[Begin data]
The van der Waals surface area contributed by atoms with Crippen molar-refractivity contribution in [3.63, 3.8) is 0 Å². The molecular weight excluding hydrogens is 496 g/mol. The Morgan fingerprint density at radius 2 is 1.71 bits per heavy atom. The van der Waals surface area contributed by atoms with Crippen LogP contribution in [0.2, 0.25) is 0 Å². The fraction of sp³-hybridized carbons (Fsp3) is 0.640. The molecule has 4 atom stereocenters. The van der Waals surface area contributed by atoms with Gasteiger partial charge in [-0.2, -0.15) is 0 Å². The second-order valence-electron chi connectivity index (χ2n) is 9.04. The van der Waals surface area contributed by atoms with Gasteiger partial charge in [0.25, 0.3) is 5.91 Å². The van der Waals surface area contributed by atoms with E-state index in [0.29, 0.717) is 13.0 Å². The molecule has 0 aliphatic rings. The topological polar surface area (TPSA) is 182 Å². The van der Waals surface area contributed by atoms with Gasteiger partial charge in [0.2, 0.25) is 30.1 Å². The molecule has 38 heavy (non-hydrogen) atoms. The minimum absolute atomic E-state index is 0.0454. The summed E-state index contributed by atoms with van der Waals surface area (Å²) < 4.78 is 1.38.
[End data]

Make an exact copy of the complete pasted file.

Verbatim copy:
The van der Waals surface area contributed by atoms with Crippen molar-refractivity contribution in [3.63, 3.8) is 0 Å². The molecular weight excluding hydrogens is 496 g/mol. The Morgan fingerprint density at radius 2 is 1.71 bits per heavy atom. The van der Waals surface area contributed by atoms with Crippen LogP contribution in [0.2, 0.25) is 0 Å². The fraction of sp³-hybridized carbons (Fsp3) is 0.640. The molecule has 4 atom stereocenters. The van der Waals surface area contributed by atoms with Gasteiger partial charge in [-0.2, -0.15) is 0 Å². The second-order valence-electron chi connectivity index (χ2n) is 9.04. The van der Waals surface area contributed by atoms with Gasteiger partial charge in [0.25, 0.3) is 5.91 Å². The van der Waals surface area contributed by atoms with E-state index in [0.29, 0.717) is 13.0 Å². The molecule has 0 aliphatic rings. The topological polar surface area (TPSA) is 182 Å². The van der Waals surface area contributed by atoms with Gasteiger partial charge in [0.2, 0.25) is 30.1 Å². The molecule has 38 heavy (non-hydrogen) atoms. The minimum absolute atomic E-state index is 0.0454. The summed E-state index contributed by atoms with van der Waals surface area (Å²) < 4.78 is 1.38.